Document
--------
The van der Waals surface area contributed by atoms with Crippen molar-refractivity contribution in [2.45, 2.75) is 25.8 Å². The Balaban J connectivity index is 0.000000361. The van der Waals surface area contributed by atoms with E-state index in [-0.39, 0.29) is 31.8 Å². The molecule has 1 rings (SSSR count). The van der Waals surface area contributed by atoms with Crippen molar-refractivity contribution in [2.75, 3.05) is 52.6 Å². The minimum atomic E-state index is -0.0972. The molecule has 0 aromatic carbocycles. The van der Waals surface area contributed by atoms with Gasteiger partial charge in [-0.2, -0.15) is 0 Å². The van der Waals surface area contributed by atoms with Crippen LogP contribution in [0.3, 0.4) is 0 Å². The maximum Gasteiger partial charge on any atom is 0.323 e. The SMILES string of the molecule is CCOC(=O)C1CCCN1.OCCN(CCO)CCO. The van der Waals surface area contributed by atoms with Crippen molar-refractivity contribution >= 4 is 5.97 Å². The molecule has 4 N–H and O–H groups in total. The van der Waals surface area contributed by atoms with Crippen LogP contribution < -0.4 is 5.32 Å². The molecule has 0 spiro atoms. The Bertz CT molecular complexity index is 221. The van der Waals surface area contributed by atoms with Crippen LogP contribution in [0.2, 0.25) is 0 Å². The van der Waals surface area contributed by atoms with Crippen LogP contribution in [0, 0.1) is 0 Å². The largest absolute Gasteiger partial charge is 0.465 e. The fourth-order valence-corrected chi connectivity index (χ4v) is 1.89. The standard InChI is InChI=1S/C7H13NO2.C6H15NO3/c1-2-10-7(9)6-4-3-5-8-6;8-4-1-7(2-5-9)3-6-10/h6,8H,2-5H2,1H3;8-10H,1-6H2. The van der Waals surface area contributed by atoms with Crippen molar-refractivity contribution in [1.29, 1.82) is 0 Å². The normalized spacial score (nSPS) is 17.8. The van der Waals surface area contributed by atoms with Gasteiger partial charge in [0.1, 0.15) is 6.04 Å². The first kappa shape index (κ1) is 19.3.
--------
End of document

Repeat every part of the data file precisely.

The van der Waals surface area contributed by atoms with Crippen molar-refractivity contribution in [2.45, 2.75) is 25.8 Å². The Balaban J connectivity index is 0.000000361. The van der Waals surface area contributed by atoms with E-state index in [-0.39, 0.29) is 31.8 Å². The molecule has 1 rings (SSSR count). The van der Waals surface area contributed by atoms with Crippen molar-refractivity contribution in [2.75, 3.05) is 52.6 Å². The minimum atomic E-state index is -0.0972. The molecule has 0 aromatic carbocycles. The van der Waals surface area contributed by atoms with Gasteiger partial charge in [-0.2, -0.15) is 0 Å². The van der Waals surface area contributed by atoms with Crippen LogP contribution in [0.3, 0.4) is 0 Å². The maximum Gasteiger partial charge on any atom is 0.323 e. The SMILES string of the molecule is CCOC(=O)C1CCCN1.OCCN(CCO)CCO. The van der Waals surface area contributed by atoms with Crippen molar-refractivity contribution >= 4 is 5.97 Å². The molecule has 4 N–H and O–H groups in total. The van der Waals surface area contributed by atoms with Crippen LogP contribution < -0.4 is 5.32 Å². The molecule has 0 spiro atoms. The Bertz CT molecular complexity index is 221. The van der Waals surface area contributed by atoms with Crippen LogP contribution in [0.2, 0.25) is 0 Å². The van der Waals surface area contributed by atoms with Crippen LogP contribution in [0, 0.1) is 0 Å². The largest absolute Gasteiger partial charge is 0.465 e. The fourth-order valence-corrected chi connectivity index (χ4v) is 1.89. The standard InChI is InChI=1S/C7H13NO2.C6H15NO3/c1-2-10-7(9)6-4-3-5-8-6;8-4-1-7(2-5-9)3-6-10/h6,8H,2-5H2,1H3;8-10H,1-6H2. The van der Waals surface area contributed by atoms with Crippen molar-refractivity contribution in [1.29, 1.82) is 0 Å². The normalized spacial score (nSPS) is 17.8. The van der Waals surface area contributed by atoms with Gasteiger partial charge in [0.1, 0.15) is 6.04 Å². The first kappa shape index (κ1) is 19.3.